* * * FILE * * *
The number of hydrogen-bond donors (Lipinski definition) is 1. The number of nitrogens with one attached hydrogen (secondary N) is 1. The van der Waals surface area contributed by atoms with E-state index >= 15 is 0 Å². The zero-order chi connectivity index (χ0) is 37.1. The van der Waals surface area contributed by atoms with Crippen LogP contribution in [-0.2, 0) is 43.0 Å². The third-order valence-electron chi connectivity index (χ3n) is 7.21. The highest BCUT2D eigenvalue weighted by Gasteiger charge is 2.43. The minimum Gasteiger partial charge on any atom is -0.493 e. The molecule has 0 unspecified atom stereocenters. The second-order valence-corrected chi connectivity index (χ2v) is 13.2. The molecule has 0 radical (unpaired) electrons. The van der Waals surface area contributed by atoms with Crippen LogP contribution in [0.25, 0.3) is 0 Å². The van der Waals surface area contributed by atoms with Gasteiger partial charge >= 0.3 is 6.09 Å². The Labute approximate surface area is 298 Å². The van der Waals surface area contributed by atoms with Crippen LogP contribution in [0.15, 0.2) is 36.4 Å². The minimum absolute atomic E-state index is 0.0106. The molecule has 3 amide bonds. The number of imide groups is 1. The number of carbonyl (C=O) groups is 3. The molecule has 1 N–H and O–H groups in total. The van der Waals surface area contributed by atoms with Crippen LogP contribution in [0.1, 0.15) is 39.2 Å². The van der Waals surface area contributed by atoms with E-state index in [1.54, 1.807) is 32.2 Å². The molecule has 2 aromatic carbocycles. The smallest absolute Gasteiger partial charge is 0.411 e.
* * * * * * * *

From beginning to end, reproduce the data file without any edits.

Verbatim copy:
The number of hydrogen-bond donors (Lipinski definition) is 1. The number of nitrogens with one attached hydrogen (secondary N) is 1. The van der Waals surface area contributed by atoms with E-state index >= 15 is 0 Å². The zero-order chi connectivity index (χ0) is 37.1. The van der Waals surface area contributed by atoms with Crippen LogP contribution in [-0.2, 0) is 43.0 Å². The third-order valence-electron chi connectivity index (χ3n) is 7.21. The highest BCUT2D eigenvalue weighted by Gasteiger charge is 2.43. The minimum Gasteiger partial charge on any atom is -0.493 e. The molecule has 0 unspecified atom stereocenters. The second-order valence-corrected chi connectivity index (χ2v) is 13.2. The molecule has 0 radical (unpaired) electrons. The van der Waals surface area contributed by atoms with Crippen LogP contribution in [0.25, 0.3) is 0 Å². The van der Waals surface area contributed by atoms with Gasteiger partial charge >= 0.3 is 6.09 Å². The Labute approximate surface area is 298 Å². The van der Waals surface area contributed by atoms with Crippen LogP contribution in [0.15, 0.2) is 36.4 Å². The minimum absolute atomic E-state index is 0.0106. The molecule has 3 amide bonds. The number of imide groups is 1. The number of carbonyl (C=O) groups is 3. The molecule has 1 N–H and O–H groups in total. The van der Waals surface area contributed by atoms with Crippen LogP contribution in [0.1, 0.15) is 39.2 Å². The van der Waals surface area contributed by atoms with E-state index in [1.54, 1.807) is 32.2 Å². The molecule has 2 aromatic carbocycles. The smallest absolute Gasteiger partial charge is 0.411 e.